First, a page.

When I was invited to review “Call me Crazy”, written and directed by Paula J Caplan, a clinical and research psychologist, playwright, author, advocate, filmmaker and activist from the US, I was aware that this was the first play she had ever written and that it had won second place in a national playwriting competition.
No one has come near to finding a genetic basis or a characteristic neurological abnormality for autism, and as a result there is no biological marker or brain scan used to diagnose ASD.
Because the “scientists” who study, categorise, and establish guidelines for autism can’t find anything definitive, they resort to scientism. Over time, it becomes part of our cultural “common sense.”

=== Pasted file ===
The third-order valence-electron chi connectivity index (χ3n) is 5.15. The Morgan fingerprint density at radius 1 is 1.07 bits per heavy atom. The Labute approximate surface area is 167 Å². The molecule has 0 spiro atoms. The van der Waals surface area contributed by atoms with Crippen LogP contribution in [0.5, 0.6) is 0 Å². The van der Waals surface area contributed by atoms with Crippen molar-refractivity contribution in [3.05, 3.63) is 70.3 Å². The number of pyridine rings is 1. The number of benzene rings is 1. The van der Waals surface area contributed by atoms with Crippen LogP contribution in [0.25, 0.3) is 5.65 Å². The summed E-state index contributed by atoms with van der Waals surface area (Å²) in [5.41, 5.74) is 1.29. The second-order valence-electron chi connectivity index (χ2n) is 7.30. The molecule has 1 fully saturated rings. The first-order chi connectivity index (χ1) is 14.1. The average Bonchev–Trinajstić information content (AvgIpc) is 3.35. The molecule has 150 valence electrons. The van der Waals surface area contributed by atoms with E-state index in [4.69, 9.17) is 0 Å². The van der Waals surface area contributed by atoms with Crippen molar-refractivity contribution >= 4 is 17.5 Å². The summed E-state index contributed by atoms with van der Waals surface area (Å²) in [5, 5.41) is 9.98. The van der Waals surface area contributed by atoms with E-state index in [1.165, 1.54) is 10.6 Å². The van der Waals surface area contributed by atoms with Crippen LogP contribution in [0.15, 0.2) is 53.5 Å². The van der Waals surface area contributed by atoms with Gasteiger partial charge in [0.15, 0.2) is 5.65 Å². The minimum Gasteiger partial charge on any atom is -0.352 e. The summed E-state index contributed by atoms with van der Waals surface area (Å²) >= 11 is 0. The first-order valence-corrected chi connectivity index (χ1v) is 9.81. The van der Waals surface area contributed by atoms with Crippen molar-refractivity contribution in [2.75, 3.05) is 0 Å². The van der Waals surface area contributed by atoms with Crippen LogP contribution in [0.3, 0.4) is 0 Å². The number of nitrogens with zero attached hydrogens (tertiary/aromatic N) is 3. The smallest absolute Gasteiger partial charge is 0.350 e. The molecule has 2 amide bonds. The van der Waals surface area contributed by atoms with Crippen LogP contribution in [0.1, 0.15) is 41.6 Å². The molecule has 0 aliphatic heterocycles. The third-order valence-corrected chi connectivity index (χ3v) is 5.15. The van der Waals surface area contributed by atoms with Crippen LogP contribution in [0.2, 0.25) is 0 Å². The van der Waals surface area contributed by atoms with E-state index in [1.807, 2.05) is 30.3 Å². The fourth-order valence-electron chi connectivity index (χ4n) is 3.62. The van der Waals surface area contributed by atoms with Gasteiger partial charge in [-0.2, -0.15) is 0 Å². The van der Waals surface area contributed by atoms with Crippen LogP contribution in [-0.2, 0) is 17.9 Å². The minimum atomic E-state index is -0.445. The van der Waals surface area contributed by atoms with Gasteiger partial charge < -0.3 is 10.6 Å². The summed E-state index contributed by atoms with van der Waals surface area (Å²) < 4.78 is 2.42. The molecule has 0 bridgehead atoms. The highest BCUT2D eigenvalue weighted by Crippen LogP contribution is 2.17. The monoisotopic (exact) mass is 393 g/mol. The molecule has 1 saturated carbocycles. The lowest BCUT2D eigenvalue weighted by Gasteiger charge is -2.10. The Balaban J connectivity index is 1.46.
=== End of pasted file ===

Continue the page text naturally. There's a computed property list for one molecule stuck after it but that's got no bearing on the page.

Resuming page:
Insane Medicine, Chapter 3: The Manufacture of Attention-Deficit/Hyperactivity Disorder (ADHD) (Part...
Both the idea that there are some characteristic brain-based abnormalities for those diagnosed with ADHD, and that the medications used have specific properties that target a disease process—like a chemical imbalance—are false.
Editor’s Note: Over the next several months, Mad in the UK will publish a serialized version of Sami Timimi’s book, Insane Medicine, along with...